and 25 other references to Byers there.

    • olddavid

      Forgotten Fiberglass has been bombarding me with content after months of inaction. The spirit of the back yard builder is strong in that one.

  6. ccrvtt

    The same cottage industry turning out all those Cobra replicas should be making these. That car is flat out gorgeous!

    • Jeffro

      I agree! Absolutely gorgeous lines.

    • John D.

      Getting the rights to resume production is probably the main obstacle. The original molds might be available, otherwise you need to make new ones. Without a car to take molds from, you are in for lots of steps.

      • KEN TILLY Member

        Absolutely correct John D. Lots of steps before the finished product.
        Back in the early 70’s we went through the whole process of producing fibreglass bucks and bodies which we then fitted to donor VW Beetle chassis. It was called a “Zeus” and came complete with roll up windows. We ended up making only 21 as the production costs were too much to cover.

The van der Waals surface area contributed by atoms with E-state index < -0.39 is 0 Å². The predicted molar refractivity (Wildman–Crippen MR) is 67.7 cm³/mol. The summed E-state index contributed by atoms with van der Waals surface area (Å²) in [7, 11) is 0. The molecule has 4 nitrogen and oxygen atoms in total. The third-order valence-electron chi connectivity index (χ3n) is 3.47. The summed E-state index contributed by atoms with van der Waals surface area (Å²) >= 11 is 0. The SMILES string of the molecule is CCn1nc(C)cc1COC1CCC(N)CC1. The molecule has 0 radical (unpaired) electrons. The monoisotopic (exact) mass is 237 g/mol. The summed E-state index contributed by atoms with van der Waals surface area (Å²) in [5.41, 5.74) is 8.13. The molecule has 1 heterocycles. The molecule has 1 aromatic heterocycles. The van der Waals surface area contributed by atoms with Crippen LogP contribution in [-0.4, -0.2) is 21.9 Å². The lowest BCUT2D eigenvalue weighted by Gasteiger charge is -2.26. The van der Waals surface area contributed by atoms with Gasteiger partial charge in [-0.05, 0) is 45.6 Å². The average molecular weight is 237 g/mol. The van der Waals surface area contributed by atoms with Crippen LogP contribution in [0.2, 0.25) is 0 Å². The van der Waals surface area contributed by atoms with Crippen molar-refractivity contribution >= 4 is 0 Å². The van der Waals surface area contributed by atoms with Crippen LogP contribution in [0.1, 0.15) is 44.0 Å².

7. Michael

    Great write up connecting the dots Jeff

  8. Pa Tina

    No surprise or quirk of fate that all those clever folks ended up in SoCal. WWII brought many people to the West Coast either to be transported to the action, or to work in all of the defense plants up and down the coast. My father-in-law was one of those guys. He was born on a farm in Page, North Dakota and got the heck out of there as soon as he was old enough to join the navy. He settled in the Bay Area post-war and worked in electronics in what became Silicon Valley.

  9. Martin Horrocks

    @ John D

    Moulding is a lot easier these days with CAD and 3D printing. A friend has recently produced full-sized body bucks for prestige 50s sports racing and F1 cars by scanning 1/18 scale models. These bucks are works of art in themselves.